As a writer, this effect is extraordinarily problematic because with whatever I am writing, I am constantly having to work hard at keeping things interesting for myself. This is where the low tolerance for boredom comes in. While others might be able to still find Howl’s bedroom magical after six or so viewings, after the second viewing, I have already integrated the scene into the fabric of reality so it becomes no more wondrous than the sight of cars on the streets. My threshold or desire for novelty is ridiculously high, endless, really, which means I find it very hard to keep myself from getting bored. I feel as though there are two people inside of me, one the teacher standing in front of the board, the one churning out the creative work and ideas, and the other the child, sitting at a little table and chair in front of her, the one who gasps and cries at the magic and wonders of the universe being unraveled on the blackboard. The moment I lose the kid’s interest, the piece of writing I am working on is done, over, finished—or at least until the teacher wracks her brain and finds a more creative way to transmit the lesson. Basically, every second, every minute, every day, when I write, or daydream, which are both almost the same thing, I am constantly struggling to amuse myself.

This is the true wellspring of creativity, I think: dissatisfaction, and boredom; and while luckily I experience enough of these two emotions to last several lifetimes, it also means I bore myself very easily. What seems like a wonderful, fantastical idea, after much pondering, turns dull and bland, and I find myself casting it aside with a huff of exasperation. I wrote an entire story—well over 12,000 words—only to find I couldn’t edit and polish it, not out of laziness, but boredom with what I had written. Having lived through the character’s experiences once, I could not rewrite and live through their experiences again; my brain required something new and fresh to feed upon. Such incidents have happened multiple times. Forty, maybe fifty times. Maybe more.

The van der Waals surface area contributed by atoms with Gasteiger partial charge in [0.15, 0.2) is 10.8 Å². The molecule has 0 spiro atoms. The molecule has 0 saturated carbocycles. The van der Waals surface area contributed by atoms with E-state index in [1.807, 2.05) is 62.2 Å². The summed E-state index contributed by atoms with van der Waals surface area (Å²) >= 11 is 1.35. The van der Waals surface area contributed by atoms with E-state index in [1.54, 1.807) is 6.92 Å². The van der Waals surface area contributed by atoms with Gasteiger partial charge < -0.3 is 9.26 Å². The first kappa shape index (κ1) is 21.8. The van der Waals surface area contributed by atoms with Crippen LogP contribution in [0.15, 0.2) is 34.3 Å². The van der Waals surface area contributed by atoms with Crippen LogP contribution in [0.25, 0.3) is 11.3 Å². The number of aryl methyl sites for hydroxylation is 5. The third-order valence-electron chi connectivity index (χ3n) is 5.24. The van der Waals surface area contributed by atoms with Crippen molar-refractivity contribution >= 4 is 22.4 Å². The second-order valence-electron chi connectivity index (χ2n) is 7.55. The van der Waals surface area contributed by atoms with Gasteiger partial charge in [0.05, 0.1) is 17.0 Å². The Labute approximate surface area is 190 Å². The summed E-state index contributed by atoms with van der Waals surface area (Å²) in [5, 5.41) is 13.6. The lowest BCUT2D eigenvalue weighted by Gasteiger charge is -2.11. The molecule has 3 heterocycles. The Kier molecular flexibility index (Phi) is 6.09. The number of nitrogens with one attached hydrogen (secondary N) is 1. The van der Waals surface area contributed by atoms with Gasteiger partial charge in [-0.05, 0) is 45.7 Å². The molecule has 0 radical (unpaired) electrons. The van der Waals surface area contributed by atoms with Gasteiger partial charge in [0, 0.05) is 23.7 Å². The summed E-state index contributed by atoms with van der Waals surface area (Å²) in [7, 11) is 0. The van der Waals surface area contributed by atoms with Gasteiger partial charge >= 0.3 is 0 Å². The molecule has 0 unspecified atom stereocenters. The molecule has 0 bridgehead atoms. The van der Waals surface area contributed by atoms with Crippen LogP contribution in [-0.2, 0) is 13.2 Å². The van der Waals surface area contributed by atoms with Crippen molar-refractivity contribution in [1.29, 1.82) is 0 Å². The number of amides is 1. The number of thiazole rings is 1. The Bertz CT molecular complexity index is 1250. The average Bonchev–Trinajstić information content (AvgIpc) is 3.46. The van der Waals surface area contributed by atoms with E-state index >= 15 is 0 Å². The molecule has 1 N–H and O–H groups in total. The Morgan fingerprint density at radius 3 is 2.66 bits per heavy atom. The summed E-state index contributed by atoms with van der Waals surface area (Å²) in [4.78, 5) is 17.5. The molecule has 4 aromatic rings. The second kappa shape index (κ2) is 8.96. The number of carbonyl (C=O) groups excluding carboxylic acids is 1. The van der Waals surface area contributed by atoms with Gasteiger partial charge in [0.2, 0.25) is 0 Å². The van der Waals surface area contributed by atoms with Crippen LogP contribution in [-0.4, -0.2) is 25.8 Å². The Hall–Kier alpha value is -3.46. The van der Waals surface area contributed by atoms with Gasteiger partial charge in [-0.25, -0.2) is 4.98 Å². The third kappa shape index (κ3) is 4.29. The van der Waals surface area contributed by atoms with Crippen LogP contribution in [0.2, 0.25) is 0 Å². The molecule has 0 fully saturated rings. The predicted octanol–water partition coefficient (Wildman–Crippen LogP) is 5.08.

My Holy Grail, then, as someone who suffers from this condition—an extreme allergic reaction to a lack of novelty—is to find an idea, a concept, a story, a book to write which remain interesting no matter how many times I write it or re-read it. No small task. In essence, I have to captivate and amuse for the duration of a 100,000 words, or more, the creature most difficult to astound and delight in the world: myself. With, I might add, one piece of work, one work I shall have to read again and again, and fix, and rewrite and twiddle with endlessly. I have to—to find something complex and interesting enough to fall in love with for the many months or even years I shall be working on it, wonderful enough to satisfy the distaste in myself for all things real, true and existing even though the base material I have to work with is reality, as it is all I know. I have to come up with something psychedelic. Strange. Something.

Sigh. Wish me luck.


2 thoughts on “The Difficulty Of Amusing Oneself

  1. “Having lived through the character’s experiences once, I could not rewrite and live through their experiences again;”
    I was having a hard time connecting with your article but I decided to stick to it. I don’t easily get bored because there is always some lovely fantasy I am playing in my head. However when you wrote the sentence above, I finally understood. OMG yes! I used to make Youtube videos, and after they were edited, I couldn’t watch them. They were just too boring. The reason I could edit it was because I wanted it to be presentable but the content was not upgraded or improved.
    My recommendation is to edit from end to beginning and only for grammatical errors, then publish! A story on paper is better than a story left in the mind, no matter how flawed it is.

    Thanks for your articles I enjoy reading them. 🙂